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All that glitters is not gold, but it still glitters


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The Rs. 10 increase in the price of a cigarette will be felt harder by 80% of the population who earn less than $ 5 a day, in effect 80% of the smoker base. Naturally, there will be an immediate impact on purchasing power and volumes, and the Rs. 117 billion the Government earned from the tobacco industry last year would come under threat – Pic by Shehan Gunasekara

  • Govt. must be prudent with its tobacco-control policy

By Ajith Perera

A conversation that took place a fortnight ago between a shopkeeper and a resident of Nawalapitiya inspired some thought. The shopper, distinctly a labourer from the area, visited the wayside outlet to purchase two sticks of a favoured brand of cigarettes, and was audibly dismayed to learn that he must now pay Rs. 130 for what had cost Rs. 110 just days before. 

“Mung gey wadey apitama gahana eka, api hembath wenna oney munta salli kanna,” he wailed, which translates to “they (governments) are always fleecing us, and we must toil to make money for their living”. 

But the conversation, and his misery, did not end there and in fact it took a turn for the worse, when the shopkeeper told him there was talk of banning sales of single cigarette sticks, whereby only packets of 20 can be sold. The worker, potentially a daily wage earner, for whom a one-time spend of Rs. 1,300 is extravagant was shocked to learn of this travesty and let out his candid thoughts on this ‘madness’. 

Alcohol and tobacco consumption are rife in the plantation sector and amongst blue-collar segments, and whilst acknowledging the grave health impacts of their abuse, they are part and parcel of life in these segments for both men and women, and they consider it integral to rejuvenate at the end of a hard day’s work in the fields. Remarkably, many of them have lived well past 65 to tell the tale.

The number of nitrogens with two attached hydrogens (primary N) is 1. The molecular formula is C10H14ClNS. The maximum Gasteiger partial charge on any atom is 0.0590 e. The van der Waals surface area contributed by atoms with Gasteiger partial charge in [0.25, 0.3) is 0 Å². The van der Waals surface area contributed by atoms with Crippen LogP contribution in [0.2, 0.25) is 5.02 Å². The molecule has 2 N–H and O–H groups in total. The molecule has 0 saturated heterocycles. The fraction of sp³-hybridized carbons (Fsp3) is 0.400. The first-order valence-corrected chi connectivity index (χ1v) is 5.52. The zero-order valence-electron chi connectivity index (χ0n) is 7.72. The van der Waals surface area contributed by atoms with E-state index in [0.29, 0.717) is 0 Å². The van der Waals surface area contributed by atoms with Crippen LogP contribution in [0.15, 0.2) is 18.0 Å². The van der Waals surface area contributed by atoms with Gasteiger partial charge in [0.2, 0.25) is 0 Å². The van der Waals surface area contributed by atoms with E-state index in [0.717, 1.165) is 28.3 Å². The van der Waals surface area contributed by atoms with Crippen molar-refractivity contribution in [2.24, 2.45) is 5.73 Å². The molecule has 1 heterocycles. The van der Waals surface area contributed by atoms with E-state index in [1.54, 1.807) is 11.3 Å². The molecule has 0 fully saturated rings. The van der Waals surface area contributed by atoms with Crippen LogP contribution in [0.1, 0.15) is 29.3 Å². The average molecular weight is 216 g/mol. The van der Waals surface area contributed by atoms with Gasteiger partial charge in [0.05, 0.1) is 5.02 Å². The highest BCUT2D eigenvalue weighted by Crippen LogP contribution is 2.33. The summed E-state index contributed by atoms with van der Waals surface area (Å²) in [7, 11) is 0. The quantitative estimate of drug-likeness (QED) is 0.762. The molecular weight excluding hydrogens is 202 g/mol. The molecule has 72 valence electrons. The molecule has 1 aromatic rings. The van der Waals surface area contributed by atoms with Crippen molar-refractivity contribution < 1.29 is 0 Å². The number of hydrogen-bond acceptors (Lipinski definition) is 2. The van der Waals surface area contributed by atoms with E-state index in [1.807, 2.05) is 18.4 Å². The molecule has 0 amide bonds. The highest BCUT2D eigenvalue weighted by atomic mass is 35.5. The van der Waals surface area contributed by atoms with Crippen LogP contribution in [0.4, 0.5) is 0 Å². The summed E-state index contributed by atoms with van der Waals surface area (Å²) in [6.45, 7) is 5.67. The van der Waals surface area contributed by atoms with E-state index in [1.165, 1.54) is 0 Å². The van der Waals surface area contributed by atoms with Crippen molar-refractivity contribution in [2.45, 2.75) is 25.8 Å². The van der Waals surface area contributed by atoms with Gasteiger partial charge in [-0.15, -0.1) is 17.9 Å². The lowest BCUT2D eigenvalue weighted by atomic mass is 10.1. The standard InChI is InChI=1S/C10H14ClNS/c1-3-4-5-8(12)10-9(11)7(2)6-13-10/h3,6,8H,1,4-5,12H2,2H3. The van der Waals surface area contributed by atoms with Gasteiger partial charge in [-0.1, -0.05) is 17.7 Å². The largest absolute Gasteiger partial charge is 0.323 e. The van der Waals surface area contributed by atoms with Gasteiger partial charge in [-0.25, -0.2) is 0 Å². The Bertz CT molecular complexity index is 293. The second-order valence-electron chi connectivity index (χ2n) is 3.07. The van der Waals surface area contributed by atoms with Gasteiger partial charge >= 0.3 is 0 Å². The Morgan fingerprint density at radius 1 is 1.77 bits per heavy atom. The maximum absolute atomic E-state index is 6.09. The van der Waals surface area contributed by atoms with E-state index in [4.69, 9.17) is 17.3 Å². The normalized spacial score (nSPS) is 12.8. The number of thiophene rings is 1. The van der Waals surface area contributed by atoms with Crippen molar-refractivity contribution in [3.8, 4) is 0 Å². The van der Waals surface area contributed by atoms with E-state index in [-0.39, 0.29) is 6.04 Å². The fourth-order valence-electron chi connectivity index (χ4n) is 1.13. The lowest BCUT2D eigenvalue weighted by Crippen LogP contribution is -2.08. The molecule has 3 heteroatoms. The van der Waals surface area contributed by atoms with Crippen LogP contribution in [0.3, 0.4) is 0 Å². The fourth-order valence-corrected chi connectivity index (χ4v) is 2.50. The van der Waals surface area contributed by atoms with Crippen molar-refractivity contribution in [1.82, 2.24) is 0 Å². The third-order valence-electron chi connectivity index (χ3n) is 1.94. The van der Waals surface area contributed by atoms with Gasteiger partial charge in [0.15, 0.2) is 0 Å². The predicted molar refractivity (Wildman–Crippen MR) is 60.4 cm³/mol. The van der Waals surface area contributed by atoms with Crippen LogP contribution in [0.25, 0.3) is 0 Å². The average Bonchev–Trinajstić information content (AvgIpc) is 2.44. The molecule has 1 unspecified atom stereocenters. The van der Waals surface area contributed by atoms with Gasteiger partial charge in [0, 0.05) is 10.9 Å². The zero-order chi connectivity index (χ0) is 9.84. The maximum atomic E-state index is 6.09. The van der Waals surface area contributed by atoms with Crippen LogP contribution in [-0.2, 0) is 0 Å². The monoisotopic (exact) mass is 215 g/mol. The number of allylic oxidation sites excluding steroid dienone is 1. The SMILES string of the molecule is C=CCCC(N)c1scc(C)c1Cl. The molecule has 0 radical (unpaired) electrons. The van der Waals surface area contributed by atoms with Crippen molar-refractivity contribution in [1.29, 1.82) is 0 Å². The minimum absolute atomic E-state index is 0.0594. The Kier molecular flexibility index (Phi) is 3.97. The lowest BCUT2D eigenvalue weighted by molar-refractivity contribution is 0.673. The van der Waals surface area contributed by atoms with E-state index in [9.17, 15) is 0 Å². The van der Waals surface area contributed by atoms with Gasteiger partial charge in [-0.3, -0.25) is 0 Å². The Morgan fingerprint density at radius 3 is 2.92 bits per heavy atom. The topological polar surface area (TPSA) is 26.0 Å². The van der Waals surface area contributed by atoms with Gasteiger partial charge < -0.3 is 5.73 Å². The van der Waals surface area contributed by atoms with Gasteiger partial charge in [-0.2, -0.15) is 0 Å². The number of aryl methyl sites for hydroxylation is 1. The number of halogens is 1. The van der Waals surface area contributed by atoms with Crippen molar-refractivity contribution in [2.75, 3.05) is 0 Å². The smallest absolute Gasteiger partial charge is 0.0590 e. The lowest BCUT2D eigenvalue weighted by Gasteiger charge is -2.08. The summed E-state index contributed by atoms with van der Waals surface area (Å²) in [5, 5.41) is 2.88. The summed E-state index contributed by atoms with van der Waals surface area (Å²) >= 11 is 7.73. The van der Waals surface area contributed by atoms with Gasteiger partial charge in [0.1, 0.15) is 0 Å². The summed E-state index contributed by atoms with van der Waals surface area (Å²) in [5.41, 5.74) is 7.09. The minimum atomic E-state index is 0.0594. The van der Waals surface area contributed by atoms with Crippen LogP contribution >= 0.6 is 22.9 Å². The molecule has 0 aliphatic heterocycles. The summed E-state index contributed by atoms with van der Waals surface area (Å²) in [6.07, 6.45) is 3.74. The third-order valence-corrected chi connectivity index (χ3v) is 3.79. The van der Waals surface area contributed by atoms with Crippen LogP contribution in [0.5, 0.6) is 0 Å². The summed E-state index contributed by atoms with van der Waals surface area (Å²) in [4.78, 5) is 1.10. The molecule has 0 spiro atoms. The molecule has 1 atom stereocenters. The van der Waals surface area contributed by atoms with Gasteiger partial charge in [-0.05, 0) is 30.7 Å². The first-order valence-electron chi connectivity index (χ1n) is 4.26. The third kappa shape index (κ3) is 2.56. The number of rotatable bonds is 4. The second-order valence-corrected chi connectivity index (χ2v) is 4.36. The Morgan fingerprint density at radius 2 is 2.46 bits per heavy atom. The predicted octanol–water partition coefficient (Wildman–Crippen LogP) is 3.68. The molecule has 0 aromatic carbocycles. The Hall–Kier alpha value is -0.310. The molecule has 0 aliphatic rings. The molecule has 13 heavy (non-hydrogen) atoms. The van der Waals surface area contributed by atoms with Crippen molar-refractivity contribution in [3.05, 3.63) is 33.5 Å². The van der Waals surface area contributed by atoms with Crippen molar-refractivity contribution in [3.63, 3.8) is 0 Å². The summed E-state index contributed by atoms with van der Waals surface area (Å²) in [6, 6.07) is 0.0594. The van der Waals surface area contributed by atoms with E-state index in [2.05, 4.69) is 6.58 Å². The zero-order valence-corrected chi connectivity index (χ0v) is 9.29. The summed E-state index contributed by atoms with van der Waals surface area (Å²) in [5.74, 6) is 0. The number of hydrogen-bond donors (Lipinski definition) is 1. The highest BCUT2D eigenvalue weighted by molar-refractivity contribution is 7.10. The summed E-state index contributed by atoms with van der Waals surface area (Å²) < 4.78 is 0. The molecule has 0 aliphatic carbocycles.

As detailed during his budget presentation on 5 March, the Finance Minister increased Excise Duty on cigarettes by 12%, and he hopes to net in over Rs. 370 billion in additional revenue from the total Excise bracket, in a year where Sri Lanka is still anticipated to fall Rs. 2,200 billion short of its total expenditure. Clearly, the Sri Lankan Government and its treasury need to grow and safeguard every bit of its revenue. 

The Rs. 10 increase in the price of a cigarette will be felt harder by 80% of the population who earn less than $ 5 a day, in effect 80% of the smoker base. Naturally, there will be an immediate impact on purchasing power and volumes, and the Rs. 117 billion the Government earned from the tobacco industry last year would come under threat. There is the school of thought that following an initial drop, sales will eventually plateau and stabilise revenues along the same lines, but government and policymakers must start thinking of what would be should they push the envelope too far. In effect, it is negating its opportunity to earn more over a longer period of time. Revenue is paramount for Sri Lanka to exit this period of volatility over the medium-term, and we must be prudent and practice tight controls during this period, putting aside petty politics and personal gains.